Charlyne Yi — actress, comedian, writer, musician, brilliant human — has been on our radar for quite some time now. The 29-year-old is a hustler; and whether she’s cracking jokes on stage and screen, or making our hearts swoon with her singing, or killing it as Dr. Chi Park on House, our love for her remains ever-growing.
But for all of Charlyne’s many accomplishments — and, trust, there have been many — we would argue that her latest is perhaps one of our favorites. Charlyne’s first book, Oh The Moon, comes out today; and it is filled to the brim with warmth and wonder and weirdness. The book features “stories from [Charlyne’s] tortured mind,” along with illustrations to go along with them — and it is absolutely incredible.
For anyone who needs a reminder that life is precious and beautiful and worth every second, Oh The Moon is it. The book is a triumph. It tackles depression and anxiety and love and relationships in relatable and unexpected ways. It is as sweet and lovely as it is heartbreaking and honest. As someone who has coped with mental health problems for many years, the book was a surprising comfort that had me tearing up more than once.
We spoke with Charlyne about Oh The Moon, her future plans, and the best advice she has to offer for anyone who’s struggling with demons of their own. Find out what she had to say below, and get a copy of Oh The Moon for yourself right here.
HG: First of all, Oh The Moon was delightful and weird and beautiful and devastating and so, so great. I loved it. What inspired you to create the book?
CY: Thank you. I guess I was just making the invisible visible. I was drawing a lot and was unconsciously dealing with feelings of mine that I didn’t know how to deal with. For instance, in an old notebook I drew Bernard trapped in a snow globe (I was feeling stuck), a lot of doodles about love, I drew the man inside the alcohol bottle (I started to drink a lot (for me (two drinks))). I guess I was inspired to write the book because I was sorting out my own demons.
HG: In the intro, you talk about all the strangers you’ve met who opened their hearts to you and shared things they’ve learned. What’s your favorite piece of advice you received during that time?
CY: Communication is the air to any relationship (family, friend, romance). Without communication, a relationship dies.
HG: Do you have a favorite story in the book?
CY: She’s All Legs is very close to me. It’s because I have no torso. And all the guys always holler at me “Damn she’s got legs for days.” Just kidding — I’m only 5’3″ and my legs are only ten inches long.
I wrote that story because of several dreams I had about having to fight the Devil. I am not religious so I am not sure where the Devil came from in my dreams. I originally was going to write this chapter as a Romance Novel but got too nervous to write anything “sexy.” I kept thinking of stereotypes of how women could be described as “all legs” or “legs for days,” and wanted to turn that phrase into something less objective and something powerful. So I created Agatha, a badass who literally was all legs who kicks butt.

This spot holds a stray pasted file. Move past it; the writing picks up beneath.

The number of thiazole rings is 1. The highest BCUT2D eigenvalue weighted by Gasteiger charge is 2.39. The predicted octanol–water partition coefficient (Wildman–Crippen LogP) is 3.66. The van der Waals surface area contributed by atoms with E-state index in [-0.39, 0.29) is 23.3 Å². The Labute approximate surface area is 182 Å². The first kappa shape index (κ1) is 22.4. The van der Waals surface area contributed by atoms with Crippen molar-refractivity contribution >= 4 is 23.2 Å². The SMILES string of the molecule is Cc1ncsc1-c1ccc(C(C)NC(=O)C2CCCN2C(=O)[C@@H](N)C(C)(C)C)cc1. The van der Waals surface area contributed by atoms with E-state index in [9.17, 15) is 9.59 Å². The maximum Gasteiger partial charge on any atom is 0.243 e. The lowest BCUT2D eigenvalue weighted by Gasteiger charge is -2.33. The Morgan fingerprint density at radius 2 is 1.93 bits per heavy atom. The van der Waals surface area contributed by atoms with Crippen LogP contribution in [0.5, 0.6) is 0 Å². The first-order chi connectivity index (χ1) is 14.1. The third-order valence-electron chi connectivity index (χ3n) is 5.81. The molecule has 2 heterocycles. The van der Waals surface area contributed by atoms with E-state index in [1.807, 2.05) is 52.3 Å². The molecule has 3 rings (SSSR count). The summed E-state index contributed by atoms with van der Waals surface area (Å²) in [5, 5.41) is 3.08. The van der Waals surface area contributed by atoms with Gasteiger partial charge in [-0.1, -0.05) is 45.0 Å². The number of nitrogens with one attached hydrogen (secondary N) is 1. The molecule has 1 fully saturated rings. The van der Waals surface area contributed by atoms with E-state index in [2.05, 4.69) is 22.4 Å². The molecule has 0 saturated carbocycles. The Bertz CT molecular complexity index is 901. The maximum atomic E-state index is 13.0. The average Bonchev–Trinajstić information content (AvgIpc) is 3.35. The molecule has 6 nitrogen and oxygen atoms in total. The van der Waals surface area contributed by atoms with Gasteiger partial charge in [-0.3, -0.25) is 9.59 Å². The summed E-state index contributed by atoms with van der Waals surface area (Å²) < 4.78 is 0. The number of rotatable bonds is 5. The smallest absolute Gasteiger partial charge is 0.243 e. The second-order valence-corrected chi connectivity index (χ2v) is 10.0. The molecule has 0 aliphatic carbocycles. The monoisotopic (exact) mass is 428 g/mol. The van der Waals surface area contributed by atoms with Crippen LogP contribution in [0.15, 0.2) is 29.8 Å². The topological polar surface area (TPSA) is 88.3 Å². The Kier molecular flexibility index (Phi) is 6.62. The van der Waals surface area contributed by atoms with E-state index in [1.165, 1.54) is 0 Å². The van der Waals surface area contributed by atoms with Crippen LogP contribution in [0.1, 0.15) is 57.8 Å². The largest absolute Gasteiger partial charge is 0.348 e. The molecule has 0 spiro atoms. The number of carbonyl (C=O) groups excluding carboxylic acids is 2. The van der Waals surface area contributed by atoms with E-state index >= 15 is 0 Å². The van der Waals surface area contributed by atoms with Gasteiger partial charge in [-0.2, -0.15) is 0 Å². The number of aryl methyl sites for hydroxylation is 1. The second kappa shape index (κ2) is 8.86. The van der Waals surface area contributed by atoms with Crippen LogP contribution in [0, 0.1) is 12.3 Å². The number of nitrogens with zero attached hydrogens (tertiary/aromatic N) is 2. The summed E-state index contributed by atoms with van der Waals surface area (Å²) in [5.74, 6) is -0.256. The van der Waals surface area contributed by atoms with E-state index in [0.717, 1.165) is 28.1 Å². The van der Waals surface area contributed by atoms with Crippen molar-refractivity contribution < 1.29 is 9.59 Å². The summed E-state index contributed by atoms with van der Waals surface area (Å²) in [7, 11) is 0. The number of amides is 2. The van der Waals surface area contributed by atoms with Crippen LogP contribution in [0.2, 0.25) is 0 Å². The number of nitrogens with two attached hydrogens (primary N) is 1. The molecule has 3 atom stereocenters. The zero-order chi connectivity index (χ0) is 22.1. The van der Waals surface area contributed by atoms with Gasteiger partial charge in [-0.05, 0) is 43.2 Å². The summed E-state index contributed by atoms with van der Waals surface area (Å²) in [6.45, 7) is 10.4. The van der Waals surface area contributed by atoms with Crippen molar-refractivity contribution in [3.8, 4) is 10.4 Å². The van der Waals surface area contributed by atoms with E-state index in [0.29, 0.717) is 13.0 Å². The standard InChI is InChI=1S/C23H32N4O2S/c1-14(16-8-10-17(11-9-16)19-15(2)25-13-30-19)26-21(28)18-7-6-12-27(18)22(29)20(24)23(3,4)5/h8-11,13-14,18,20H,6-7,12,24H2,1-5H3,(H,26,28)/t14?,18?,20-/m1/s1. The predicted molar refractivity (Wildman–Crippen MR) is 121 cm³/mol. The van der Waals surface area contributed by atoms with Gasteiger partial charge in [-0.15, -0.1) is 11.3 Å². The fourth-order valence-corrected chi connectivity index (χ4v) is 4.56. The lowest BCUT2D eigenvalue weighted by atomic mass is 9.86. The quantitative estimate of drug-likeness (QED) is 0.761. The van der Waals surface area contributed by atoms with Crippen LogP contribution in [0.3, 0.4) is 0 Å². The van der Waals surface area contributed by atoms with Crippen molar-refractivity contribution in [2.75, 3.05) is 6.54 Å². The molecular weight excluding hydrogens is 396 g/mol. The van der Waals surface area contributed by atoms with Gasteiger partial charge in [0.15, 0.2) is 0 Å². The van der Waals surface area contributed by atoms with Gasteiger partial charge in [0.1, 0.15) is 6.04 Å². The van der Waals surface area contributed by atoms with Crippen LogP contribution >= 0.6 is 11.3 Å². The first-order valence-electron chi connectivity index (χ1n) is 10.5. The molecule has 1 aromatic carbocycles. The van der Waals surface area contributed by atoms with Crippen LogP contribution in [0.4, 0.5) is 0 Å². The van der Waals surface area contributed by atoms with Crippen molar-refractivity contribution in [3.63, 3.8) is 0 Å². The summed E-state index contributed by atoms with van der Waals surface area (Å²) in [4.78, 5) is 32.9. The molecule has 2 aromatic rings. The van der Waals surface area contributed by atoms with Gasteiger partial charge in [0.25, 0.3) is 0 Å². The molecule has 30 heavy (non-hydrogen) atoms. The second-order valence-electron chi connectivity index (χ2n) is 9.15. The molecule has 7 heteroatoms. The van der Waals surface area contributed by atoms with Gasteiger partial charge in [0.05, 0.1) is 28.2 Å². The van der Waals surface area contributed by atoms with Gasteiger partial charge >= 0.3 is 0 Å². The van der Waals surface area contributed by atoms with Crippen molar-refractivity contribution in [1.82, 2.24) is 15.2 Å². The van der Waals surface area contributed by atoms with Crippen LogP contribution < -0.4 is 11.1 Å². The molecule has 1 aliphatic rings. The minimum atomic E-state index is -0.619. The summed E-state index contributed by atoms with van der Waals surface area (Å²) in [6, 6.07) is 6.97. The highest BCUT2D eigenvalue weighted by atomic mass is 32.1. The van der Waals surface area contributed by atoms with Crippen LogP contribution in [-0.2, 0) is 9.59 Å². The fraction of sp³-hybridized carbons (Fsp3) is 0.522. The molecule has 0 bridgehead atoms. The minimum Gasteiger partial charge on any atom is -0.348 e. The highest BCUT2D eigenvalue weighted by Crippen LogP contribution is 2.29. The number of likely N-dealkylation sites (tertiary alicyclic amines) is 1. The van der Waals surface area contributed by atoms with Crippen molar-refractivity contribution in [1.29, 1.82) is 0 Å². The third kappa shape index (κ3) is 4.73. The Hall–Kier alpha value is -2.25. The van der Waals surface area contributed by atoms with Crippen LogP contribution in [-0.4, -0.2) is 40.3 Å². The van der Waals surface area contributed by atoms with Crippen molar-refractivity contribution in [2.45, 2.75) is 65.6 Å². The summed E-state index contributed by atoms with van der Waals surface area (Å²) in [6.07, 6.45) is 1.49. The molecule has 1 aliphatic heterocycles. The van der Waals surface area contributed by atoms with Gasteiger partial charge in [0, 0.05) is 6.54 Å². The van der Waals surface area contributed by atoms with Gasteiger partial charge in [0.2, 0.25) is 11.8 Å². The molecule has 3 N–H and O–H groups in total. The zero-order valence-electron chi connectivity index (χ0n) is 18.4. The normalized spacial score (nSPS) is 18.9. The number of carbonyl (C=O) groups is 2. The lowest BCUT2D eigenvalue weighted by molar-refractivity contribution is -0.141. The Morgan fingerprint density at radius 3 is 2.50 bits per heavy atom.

Also, I had had dreams of the love interest in that chapter and, later in life, I met my fiancée who looks a lot like him. He and his family even think so.
HG: I found Oh The Moon to be really comforting in a lot of ways. For the most part, it felt like most of the stories were about characters who felt out of place, but still managed to find their way. Do you have any wisdom to impart on us weirdos trying to do the same?
CY: I think a lot of people deal with depression. And it’s easy to forget that a lot of us come from residual pain. So many of our grandparents have gone through war. In the Philippines, my Grandmother had to sell sweet potatoes to the enemy (with the abuse that came along with it), and my Grandfather saw his father buried alive — which shaped them both into very specific people. Though kind people, they unconsciously passed on their pain to my mother, and so on. Sometimes pain echoes, and we forget we are one step further from the deep scars in our veins. I think everyone comes from a strange and painful background, and we’re all learning how to move forward, we’re all just trying to survive and build good memories along the way. But it’s easy to forget our bloodlines carry this sort of weight when we’re surrounded by modern day technology and taxes and bills. . . and ice cream.
I think keeping perspective of where you came from sometimes humbles your soul and reminds you that there is hope, and reminds you to keep moving forward, and to be the best person we can because our efforts count because we’re all connected.
HG: The “farewell” at the end of the book was one of my favorite things that I’ve read in a really long time. Thank you for writing it. What do you hope people take away from Oh The Moon?
CY: I wish they’d take away a little hope.
HG: Do you have any other upcoming projects on the horizon?
CY: I am starting a shoe cobbling business, hand stitching Scandinavian Turn Shoes that Vikings used to wear.
Oh The Moon comes out today — and you can buy it right here.
(Images via Charlyne Yi.)